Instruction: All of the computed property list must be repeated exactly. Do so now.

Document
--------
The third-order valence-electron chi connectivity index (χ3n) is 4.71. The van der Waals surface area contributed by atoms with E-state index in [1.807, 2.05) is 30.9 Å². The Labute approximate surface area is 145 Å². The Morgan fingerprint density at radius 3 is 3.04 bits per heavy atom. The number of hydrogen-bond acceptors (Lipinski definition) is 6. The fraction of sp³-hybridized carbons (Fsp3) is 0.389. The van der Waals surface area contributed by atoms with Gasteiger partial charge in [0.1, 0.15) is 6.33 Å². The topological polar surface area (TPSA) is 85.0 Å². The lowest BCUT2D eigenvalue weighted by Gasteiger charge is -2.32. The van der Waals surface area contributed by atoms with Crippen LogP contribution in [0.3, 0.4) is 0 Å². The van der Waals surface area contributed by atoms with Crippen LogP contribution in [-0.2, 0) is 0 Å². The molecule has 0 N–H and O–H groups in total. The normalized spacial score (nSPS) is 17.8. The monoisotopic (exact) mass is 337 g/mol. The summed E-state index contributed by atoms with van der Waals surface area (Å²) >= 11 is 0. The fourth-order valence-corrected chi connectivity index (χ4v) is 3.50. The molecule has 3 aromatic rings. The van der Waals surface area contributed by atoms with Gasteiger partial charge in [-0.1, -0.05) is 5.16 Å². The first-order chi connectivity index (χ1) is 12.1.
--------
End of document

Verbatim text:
The third-order valence-electron chi connectivity index (χ3n) is 4.71. The van der Waals surface area contributed by atoms with E-state index in [1.807, 2.05) is 30.9 Å². The Labute approximate surface area is 145 Å². The Morgan fingerprint density at radius 3 is 3.04 bits per heavy atom. The number of hydrogen-bond acceptors (Lipinski definition) is 6. The fraction of sp³-hybridized carbons (Fsp3) is 0.389. The van der Waals surface area contributed by atoms with Gasteiger partial charge in [0.1, 0.15) is 6.33 Å². The topological polar surface area (TPSA) is 85.0 Å². The lowest BCUT2D eigenvalue weighted by Gasteiger charge is -2.32. The van der Waals surface area contributed by atoms with Crippen LogP contribution in [0.3, 0.4) is 0 Å². The van der Waals surface area contributed by atoms with Crippen LogP contribution in [-0.2, 0) is 0 Å². The molecule has 0 N–H and O–H groups in total. The normalized spacial score (nSPS) is 17.8. The monoisotopic (exact) mass is 337 g/mol. The summed E-state index contributed by atoms with van der Waals surface area (Å²) >= 11 is 0. The fourth-order valence-corrected chi connectivity index (χ4v) is 3.50. The molecule has 3 aromatic rings. The van der Waals surface area contributed by atoms with Gasteiger partial charge in [-0.1, -0.05) is 5.16 Å². The first-order chi connectivity index (χ1) is 12.1.